Wednesday, March 09, 2011

The Hopi, the Sky People and Me

I am having trouble moving my blog introduction to the top of the blog so it follows this article.

The Hopi, the Sky People and Me
By Ed Komarek
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I first met the Hopi around the middle 1950s as a young boy and I always wanted to go back and visit before I died. Our family’s life was enriched by our contact and relationship with Hopi tribal members and I believe that was true for the Hopi individuals and their family’s we came to respect and love as well. One of the many reasons the Hopi came to trust Dad was that he trusted them with his family and he treated all people equally with love and respect and it’s been the same with the whole family.

I have always had a good excuse to go back because my Dad, Ed Komarek Sr., was an ecologist, businessman and scientist and he always shot a lot of pictures wherever he traveled. Tall Timbers Research Inc. have Dad’s papers in their archives and this includes the Hopi pictures especially some priceless movie footage of Hopi sacred ceremonies that other whites were not allowed to see or film.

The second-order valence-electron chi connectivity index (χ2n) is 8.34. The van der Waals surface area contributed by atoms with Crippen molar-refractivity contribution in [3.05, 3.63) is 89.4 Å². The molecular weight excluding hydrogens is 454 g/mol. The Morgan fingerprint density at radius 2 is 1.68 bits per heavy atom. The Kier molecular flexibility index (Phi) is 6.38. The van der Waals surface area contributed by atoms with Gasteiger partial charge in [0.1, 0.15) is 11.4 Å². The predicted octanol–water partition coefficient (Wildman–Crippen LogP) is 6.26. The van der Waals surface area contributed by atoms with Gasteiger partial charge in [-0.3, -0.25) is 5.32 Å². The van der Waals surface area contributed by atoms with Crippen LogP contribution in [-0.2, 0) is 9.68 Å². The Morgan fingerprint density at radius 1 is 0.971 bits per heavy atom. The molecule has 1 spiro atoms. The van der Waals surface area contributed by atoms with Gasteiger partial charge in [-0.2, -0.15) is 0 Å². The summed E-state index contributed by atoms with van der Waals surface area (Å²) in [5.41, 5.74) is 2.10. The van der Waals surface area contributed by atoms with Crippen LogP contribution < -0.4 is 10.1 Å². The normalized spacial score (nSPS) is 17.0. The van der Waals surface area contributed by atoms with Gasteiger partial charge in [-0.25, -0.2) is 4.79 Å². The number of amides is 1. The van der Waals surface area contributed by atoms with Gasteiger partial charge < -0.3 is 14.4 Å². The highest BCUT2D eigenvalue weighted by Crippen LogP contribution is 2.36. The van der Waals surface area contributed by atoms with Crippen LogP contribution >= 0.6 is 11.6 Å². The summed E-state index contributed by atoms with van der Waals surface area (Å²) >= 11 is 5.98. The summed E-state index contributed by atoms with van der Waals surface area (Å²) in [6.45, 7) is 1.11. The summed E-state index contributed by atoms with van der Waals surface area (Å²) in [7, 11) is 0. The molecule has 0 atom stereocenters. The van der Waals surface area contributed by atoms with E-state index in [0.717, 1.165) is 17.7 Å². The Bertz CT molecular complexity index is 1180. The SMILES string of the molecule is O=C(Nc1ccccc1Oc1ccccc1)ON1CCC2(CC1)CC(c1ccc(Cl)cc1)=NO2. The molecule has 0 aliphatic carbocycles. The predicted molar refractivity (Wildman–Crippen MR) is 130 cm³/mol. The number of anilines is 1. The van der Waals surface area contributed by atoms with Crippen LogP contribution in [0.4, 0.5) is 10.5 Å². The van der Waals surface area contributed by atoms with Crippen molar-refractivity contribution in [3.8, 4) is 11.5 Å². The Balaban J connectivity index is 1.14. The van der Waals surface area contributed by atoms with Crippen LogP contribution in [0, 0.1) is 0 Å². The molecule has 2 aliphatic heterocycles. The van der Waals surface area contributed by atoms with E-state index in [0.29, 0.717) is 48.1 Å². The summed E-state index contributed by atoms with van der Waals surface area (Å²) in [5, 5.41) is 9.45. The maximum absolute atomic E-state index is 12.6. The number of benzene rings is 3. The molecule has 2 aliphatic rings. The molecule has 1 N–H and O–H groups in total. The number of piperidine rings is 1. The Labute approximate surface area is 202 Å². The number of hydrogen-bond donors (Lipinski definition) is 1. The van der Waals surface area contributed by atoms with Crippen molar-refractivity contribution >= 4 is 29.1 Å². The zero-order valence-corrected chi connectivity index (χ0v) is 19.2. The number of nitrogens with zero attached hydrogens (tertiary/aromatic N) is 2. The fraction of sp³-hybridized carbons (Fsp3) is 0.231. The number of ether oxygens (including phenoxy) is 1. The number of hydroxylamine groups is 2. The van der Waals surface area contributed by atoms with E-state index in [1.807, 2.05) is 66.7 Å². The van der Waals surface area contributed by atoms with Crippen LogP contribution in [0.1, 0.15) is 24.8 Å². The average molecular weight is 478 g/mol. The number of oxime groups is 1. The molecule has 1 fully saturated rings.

I vaguely remember discussions at the time amongst the Hopi elders and Dad. They knew that they were rapidly losing their culture and history and I believe this is why they agreed with Dad to allow him to take pictures for both the Hopi and the nation’s future generations.

It should be remembered that in the 1950s and before, the Hopi were treated badly by whites. Even in the 1950s white tourists would barge right into Hopi houses taking pictures without permission. Our family was one of the very few exceptions who treated the Hopi with love and respect and this was returned. Roland N. who’s last name I can’t spell and is now dead used to come to our Birdsong Plantation to hunt wild turkey and I used to go hunting with him. He was stationed at Englin AFB not too far away. I still have the little bow, arrows and lightning bolt for dancing he made for me.